North Sea swimming banned as red slick progresses
Visitors to beaches between Scheveningen and Wassenaar were not allowed into the ocean on Sunday due to a red substance floating on the water. The Coast Guard hoisted the yellow flag in the area and the police ordered people out of the water after the reddish-brown slimy slurry was discovered. The police are calling it a "pest algae", NOS reports. At one point the Royal Dutch Rescue Institution lifted the swimming ban, but it was put back into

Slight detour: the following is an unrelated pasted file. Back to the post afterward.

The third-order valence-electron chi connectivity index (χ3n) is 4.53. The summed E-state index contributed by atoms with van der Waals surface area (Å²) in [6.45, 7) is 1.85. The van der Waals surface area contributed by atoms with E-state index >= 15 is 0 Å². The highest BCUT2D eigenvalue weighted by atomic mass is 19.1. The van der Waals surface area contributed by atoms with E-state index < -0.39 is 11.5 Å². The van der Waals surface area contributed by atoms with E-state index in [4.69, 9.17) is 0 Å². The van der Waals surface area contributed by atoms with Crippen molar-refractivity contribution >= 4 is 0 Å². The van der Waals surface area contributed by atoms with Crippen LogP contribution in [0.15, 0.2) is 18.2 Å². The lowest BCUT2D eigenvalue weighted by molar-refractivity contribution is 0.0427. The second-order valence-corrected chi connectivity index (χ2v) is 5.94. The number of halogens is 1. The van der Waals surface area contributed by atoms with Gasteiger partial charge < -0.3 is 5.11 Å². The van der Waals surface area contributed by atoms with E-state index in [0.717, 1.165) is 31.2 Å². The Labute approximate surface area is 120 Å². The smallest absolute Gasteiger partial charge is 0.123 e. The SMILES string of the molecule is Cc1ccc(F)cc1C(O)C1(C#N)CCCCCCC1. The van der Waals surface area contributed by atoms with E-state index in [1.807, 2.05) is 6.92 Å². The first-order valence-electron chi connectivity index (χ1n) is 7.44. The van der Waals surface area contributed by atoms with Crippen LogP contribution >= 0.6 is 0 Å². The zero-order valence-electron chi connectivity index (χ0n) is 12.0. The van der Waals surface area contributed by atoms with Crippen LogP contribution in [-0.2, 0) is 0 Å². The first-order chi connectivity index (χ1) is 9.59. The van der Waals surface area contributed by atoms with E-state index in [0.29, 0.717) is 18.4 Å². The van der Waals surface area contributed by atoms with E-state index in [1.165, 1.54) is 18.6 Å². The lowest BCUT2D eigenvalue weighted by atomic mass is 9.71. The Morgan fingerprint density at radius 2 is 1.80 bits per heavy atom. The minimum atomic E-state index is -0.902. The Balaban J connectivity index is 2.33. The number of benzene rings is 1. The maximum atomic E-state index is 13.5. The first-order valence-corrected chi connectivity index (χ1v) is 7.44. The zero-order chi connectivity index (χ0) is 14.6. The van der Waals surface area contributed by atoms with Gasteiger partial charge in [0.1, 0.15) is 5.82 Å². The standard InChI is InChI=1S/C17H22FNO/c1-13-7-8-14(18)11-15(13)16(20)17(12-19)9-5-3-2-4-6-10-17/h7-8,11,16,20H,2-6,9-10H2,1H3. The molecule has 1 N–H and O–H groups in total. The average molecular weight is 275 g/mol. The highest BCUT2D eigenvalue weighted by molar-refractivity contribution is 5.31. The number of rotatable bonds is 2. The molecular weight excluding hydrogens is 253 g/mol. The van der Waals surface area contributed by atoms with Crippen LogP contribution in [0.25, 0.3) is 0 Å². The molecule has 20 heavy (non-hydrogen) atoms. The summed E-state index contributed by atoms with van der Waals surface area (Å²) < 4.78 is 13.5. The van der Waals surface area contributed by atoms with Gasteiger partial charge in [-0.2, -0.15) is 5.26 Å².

force a short time later. Visitors will not be allowed into the water until it has been determined exactly what the substance is. The Rijkswaterstaat worked through Sunday night to investigate the red glow. The results are expected during the course of Monday morning. "Let's just say that it is temporarily unwise to go into the water", a spokesperson for the police said to the broadcaster on Sunday. The police expect that the wind will move the gunk north. The police are calling the red substance a "pest algae". The Coast Guard believes it to be dead algae. "It stinks and it can make you a bit sick. But it's not really dangerous. This happens at least once every summer. It now happened a little later because it has not been so hot", a spokesperson said to the Telegraaf. Algae that appear in large amounts and cause odor and foam are called pest algae. According to the Rijkswaterstaat, there are six species that occur in the Dutch coastal areas, and some of them may contain toxic substances.